Getting Started with 3D for Video: 8 Questions with Alex Dow

Learning 3D from the best.

Alex Dow - Zaxwerks Software
Alex Dow - Zaxwerks Software. Alex Dow
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Diving into 3D post production for video can an intimidating prospect, but we had a chance to sit down with one of the industry's most creative and capable 3D gurus, Alex Dow. Alex is a principal at Zaxwerks Software, a 3D software company out of Southern California.

1. So Alex, when thinking about introducing 3D for the first time in video, what do I need to know? Like, how does it differ from normal graphics that appear on screen?

Normal graphics are 2D.  2D is flat, like when you cut words out of paper.  3D has thickness and depth and is more like a photograph.  There's shading, texture, cameras, lighting and atmosphere.  The biggest advantage of 3D over 2D is that 3D attracts your eye.  The reason every news program has 3D graphics for their introductions is because it makes you sit up and take notice.

2. What are some of the common uses for 3D when making a video?

That's a great question.  It's easy to spot the 3D in movies and video games but these are multi-million dollar projects that few people will ever be a part of.  On the other hand there's a whole world of 3D graphics right under your nose and that's the world called 3D Motion Graphics.  This is where you use interesting graphics to communicate a message. "Here's my show."  "Here's our big event."  "Our President will now tell you a story."  Some common uses are show openers, show titles, sponsor logo animations, lower thirds, transitions between story segments,  call to action screens and speaker support during interviews or direct monologues.

3. Do you need a special program to make 3D graphics and titles? (mention AE, others)

These days there are programs to fit every price range.  If you want totally free you can download Blender, but you'll be in for a very long and steep learning curve. Unless you have lots of free time you'll probably give up after a while and decide that 3D is too hard.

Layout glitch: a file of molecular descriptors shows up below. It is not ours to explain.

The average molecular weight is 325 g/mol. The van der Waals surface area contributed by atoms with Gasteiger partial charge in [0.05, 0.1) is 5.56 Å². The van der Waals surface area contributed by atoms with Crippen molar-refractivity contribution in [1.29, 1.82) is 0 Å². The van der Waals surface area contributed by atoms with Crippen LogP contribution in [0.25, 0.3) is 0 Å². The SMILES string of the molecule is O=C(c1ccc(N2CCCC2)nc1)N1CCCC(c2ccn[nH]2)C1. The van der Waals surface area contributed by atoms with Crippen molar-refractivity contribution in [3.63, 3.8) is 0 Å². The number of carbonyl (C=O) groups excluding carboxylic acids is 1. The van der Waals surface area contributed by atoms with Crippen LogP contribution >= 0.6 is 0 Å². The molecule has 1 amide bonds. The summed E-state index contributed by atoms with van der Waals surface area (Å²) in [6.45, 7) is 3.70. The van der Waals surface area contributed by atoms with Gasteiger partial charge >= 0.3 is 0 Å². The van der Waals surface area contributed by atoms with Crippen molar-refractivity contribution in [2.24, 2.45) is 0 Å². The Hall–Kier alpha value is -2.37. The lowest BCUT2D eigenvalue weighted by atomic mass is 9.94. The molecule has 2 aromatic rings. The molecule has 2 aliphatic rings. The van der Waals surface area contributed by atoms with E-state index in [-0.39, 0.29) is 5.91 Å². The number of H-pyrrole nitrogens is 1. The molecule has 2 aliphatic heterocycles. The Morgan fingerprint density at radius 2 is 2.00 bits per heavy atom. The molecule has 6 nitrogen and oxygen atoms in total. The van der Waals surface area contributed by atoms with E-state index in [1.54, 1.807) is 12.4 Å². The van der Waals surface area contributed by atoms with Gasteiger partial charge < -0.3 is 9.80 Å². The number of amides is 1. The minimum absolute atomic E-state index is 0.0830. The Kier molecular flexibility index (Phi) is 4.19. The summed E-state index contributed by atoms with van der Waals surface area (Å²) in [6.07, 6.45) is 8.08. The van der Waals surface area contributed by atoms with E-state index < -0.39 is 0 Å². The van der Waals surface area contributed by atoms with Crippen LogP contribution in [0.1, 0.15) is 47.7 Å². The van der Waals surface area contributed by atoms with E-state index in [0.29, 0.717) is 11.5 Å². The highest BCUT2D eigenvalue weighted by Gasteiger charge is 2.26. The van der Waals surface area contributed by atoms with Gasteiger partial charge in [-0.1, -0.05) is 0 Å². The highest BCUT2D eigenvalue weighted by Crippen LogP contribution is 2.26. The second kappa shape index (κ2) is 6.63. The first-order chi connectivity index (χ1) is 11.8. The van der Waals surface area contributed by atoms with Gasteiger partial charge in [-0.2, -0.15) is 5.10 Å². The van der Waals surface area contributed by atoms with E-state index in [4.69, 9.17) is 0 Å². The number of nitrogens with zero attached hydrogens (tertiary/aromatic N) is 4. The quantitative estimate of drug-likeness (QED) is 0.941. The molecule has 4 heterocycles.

But that's really not your fault.  Blender is a program written by techies for techies.  So unless you're a techie... you get the picture.

The professional standard for doing 2D motion graphics is Adobe After Effects.  After Effects has limited 3D abilities, so unless you really know what you're doing you will have a hard time making something you'd show to other people.  The best companion software for turning After Effects into a fast and usable 3D motion graphics system is to add a plug-in called Zaxwerks 3D ProAnimator.

Zaxwerks has been around almost as long as AfterEffects has been around, so many of the 3D graphics you see on TV, at sports events or for corporate presentations are done with Zaxwerks.

4. Some of the big 3D platforms seem expensive. Are there other, 3rd party apps that will get the job done?

Sticker shock is a big part of the 3D world.  People don't realize that when they pay $3500 for a piece of software they are not buying something that is easy to use or fast.  Big 3D programs are made to do very custom work, so unless you are doing big budget projects that's not a direction that's profitable.

Low budget software, (under $200) is sometimes fun for the first few days but then you hit a wall and everything you make ends up looking like everything else.

Mid priced software ($300 to $600) is usually the best of both worlds.  It's oftentimes much easier to use than a giant 3D program, but still has enough options to create custom work.